Tuesday, 30 September 2008

leaving behind the hard and following the soft

I have gone back to visit Master Her Ren Shan several times (the master of Chen style, from the last post) and decided to give up Wai Jia (hard styles) and focus my energy on Nei Jia (internal styles). I am going to study Chen style, and also keep my eyes open for any Xing Yi Quan or Ba Gua Zhang in our area.

Master Her explains that Internal styles focus on using the mind rather than muscular or structural strength. In the ancient Taiji texts, it says that the mind should direct the Qi, which guides the movements of your body, starting from your feet, guided by your waist, through your spine to your arms. There is a woman called Teacher Yang, who studied Taiji for 30 years along with Master He and often attends class. When I push hands with her, she keeps saying "bu yao li, yao yi!" Li means physical power/force, Yi means mind/intention. So she is saying dont use strength, use your mind, by this she means make your arms soft, but alive and with intention. Also, she says you should be "Peng" which means a springy force, so if you push on my arm, it should hold its structure in a soft, but springy way.

After pushing hands with several different people i have begun to pick up on their different engergies. Master Her is very heavy and immovable, but I dont mean in an untrained way, it is the hardness that comes from years of softness, the highest skill. Its like steel wrapped in cotton wool. There is another man who regularly trains with us, who is called Mr Liu and he practices Wu style Taiji. Pushing hands with him is like pushing a ghost, its impossible to feel his weight centre or any trace of force, intention or direction. He stands with his feet together, and if you push him he just leans back with the force in such a way that its like trying to push fog and you end up falling forward, at which time he has turned slightly, so you land on the floor next to him. A similar thing happens when he pushes you.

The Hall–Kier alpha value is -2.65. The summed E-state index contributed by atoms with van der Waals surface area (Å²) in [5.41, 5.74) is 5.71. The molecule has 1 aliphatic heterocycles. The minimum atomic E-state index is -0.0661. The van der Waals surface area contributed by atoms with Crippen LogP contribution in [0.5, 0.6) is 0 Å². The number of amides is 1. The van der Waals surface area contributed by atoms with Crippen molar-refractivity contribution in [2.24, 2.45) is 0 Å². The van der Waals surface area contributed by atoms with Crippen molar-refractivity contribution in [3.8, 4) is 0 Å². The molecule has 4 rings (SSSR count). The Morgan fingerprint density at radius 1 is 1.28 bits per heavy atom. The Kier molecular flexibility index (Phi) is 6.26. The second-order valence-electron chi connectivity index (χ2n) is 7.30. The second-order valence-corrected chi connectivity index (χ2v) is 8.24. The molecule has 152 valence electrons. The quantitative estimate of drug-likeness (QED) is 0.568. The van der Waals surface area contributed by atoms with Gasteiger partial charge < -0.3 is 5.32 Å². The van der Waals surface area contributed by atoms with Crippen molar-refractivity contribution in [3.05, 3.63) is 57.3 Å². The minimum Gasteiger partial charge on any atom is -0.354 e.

Master Her doesnt teach any forms, but of course he has studied them, he knows Chen, Yang and Wu styles of Taiji, Mantis kung fu and bits and pieces of other styles. He says once you grasp the essence of Taiji you can be formless and fit into any style, after all, Taiji means the supreme ultimate, the interplay of Yin and Yang, the very flow of the universe, so knowing the fighting style based on this theory means moving in accord with the universe and so the essence of all styles is contained in it if you understand it. Master Her can demonstrate this by using fighting applications of hard styles such as Mantis against any attack, but using it in a soft way, which generates incredible power. An example of this is when he asked me to attack him and used the "mantis climbs mountain" technique against me, but sent me flying just with the block.

Sunday, 7 September 2008

Chen style Taiji Quan

I have a friend I often talk to in the park after my Mantis class who studies Chen style Tai Ji Quan (t'ai chi ch'uan). He is a university teacher in the local university and we often talk about martial arts. He explains that the essence of Tai Ji is that it is about using your mind (yi) to guide your movements rather than your strength (li). The first thing you must practice is Zhan Zhuang, which means standing like a tree. You stand with your feet at shoulder width and bend your knees and put your arms in front of you and naturally curve them. The important point is keeping a straight back. Then you focus your mind on your Dan Tian, which is also known as the naval chakra, a point just below your navel where Qi is stored and is also your centre of balance. This excercise roots you to the ground, so that you are immovable in combat. The longer you hold the posture, the better rooting you will develop, 10 minutes a day is sufficient, but advanced practitioners aim for half an hour.